Two sisters' reviews of Young Adult and Middle Grade books, inspired by their lovely library.
Tamora Pierce is the popular author of many historical fantasy books. Although she has written many different series that can be read out of order, I thought I’d make a list of all her books in chronological order, so someone interested in her would know where to start (note that I did not read the books in this order, and still understood the progression fine — I started with the Protector of the Small series and then backtracked to the Song of the Lioness). I have included a short review at the end of each series, treating each as a whole but occasionally referring to specific books.
Tortall: These books are aimed towards young adult readers (although the first few really should be middle grade), and all take place in the kingdom of Tortall, although they are set in different time periods with different main characters. The genre is young adult/middle grade, fantasy, adventure, and a little romance, and each series features either knights, mages, spies, or the medieval version of police men (and women).
Song of the Lioness Quartet:
Alanna: The First Adventure, Book 1
“From now on I’m Alan of Trebond, the younger twin. I’ll be a knight.” And so young Alanna of Trebond begins the journey to knighthood. Though a girl, Alanna has always craved the adventure and daring allowed only for boys; her twin brother, Thom, yearns to learn the art of magic. So one day they decide to switch places: Disguised as a girl, Thom heads for the convent to learn magic; Alanna, pretending to be a boy, is on her way to the castle of King Roald to begin her training as a page. But the road to knighthood is not an easy one. As Alanna masters the skills necessary for battle, she must also learn to control her heart and to discern her enemies from her allies. Filled with swords and sorcery, adventure and intrigue, good and evil, Alanna’s first adventure begins — one that will lead to the fulfillment of her dreams and the magical destiny that will make her a legend in her land.
In the Hand of the Goddess, Book 2
“I don’t want to fall in love. I just want to be a warrior maiden.” Still disguised as a boy, Alanna becomes a squire to none other than the prince of the realm. Prince Jonathan is not only Alanna’s liege lord, he is also her best friend — and one of the few who knows the secret of her true identity. But when a mysterious sorcerer threatens the prince’s life, it will take all of Alanna’s skill, strength, and magical power to protect him–even at the risk of revealing who she really is…
Filled with swords and sorcery, adventure and intrigue, good and evil, Alanna’s second adventure continues the saga of a girl who dares to follow her dreams–and the magical destiny that awaits her.
The Woman Who Rides Like a Man, Book 3
“Let her prove herself worthy as a man.” Newly knighted, Alanna of Trebond seeks adventure in the vast desert of Tortall. Captured by fierce desert dwellers, she is forced to prove herself in a duel to the death — either she will be killed or she will be inducted into the tribe. Although she triumphs, dire challenges lie ahead. As her mythic fate would have it, Alanna soon becomes the tribe’s first female shaman — despite the desert dwellers’ grave fear of the foreign woman warrior. Alanna must fight to change the ancient tribal customs of the desert tribes — for their sake and for the sake of all Tortall.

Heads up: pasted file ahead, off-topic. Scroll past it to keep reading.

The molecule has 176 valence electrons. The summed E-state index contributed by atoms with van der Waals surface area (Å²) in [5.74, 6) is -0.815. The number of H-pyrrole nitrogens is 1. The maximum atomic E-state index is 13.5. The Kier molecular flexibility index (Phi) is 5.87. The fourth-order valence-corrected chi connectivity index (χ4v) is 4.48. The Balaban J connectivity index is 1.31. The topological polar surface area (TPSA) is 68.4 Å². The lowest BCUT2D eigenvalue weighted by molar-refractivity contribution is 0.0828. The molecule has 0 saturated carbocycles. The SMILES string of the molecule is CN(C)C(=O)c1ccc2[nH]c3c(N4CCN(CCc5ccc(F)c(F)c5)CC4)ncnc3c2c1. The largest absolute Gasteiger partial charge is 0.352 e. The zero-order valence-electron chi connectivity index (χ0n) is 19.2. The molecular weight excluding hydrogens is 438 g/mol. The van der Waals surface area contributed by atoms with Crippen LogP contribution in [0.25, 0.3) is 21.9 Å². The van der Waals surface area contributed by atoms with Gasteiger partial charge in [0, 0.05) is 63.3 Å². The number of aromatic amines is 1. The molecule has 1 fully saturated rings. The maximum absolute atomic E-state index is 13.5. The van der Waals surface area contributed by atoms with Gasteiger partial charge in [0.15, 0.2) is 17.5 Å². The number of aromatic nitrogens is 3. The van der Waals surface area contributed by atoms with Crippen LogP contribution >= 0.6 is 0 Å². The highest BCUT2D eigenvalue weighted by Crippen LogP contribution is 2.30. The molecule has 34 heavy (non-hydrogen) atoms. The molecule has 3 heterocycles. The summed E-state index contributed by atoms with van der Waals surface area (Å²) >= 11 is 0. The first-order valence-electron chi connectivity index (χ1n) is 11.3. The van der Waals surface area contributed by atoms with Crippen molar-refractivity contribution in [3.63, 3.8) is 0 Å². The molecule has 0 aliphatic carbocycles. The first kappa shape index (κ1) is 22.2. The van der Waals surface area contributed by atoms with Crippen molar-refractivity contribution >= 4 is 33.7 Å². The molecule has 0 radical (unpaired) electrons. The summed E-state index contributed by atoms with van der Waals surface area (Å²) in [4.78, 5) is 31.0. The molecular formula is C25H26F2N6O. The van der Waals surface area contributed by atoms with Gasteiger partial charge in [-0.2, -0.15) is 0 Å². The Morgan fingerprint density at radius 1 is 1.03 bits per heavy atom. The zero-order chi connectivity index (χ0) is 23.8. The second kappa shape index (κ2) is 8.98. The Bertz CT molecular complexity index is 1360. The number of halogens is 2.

Lioness Rampant, Book 4
“I’m not sure I want to be a hero anymore.” Having achieved her dream of becoming the first female knight errant, Alanna of Trebond is not sure what to do next. Perhaps being a knight errant is not all that Alanna needs….But Alanna must push her uncertainty aside when a new challenge arises. She must recover the Dominion Jewel, a legendary gem with enormous power for good — but only in the right hands. And she must work quickly. Tortall is in great danger, and Alanna’s archenemy, Duke Roger, is back — and more powerful than ever. In this final book of the Song of the Lioness quartet, Alanna discovers that she indeed has a future worthy of her mythic past — both as a warrior and as a woman.
This was Tamora’s first series, and although it is very good, and the best place to start, it is quite obvious it was her first as you continue to read her books. The writing style is not my favorite, but it is a great story and one of those typical classic fantasy series. I would recommend it to more of a middle grade audience than young adult, because I think I would have enjoyed both the writing style and the story if I had read it earlier on.
The Immortals Quartet:
Wild Magic, Book 1
Young Daine’s knack with horses gets her a job helping the royal horsemistress drive a herd of ponies to Tortall. Soon it becomes clear that Daine’s talent, as much as she struggles to hide it, is downright magical. Horses and other animals not only obey, but listen to her words. Daine, though, will have to learn to trust humans before she can come to terms with her powers, her past, and herself.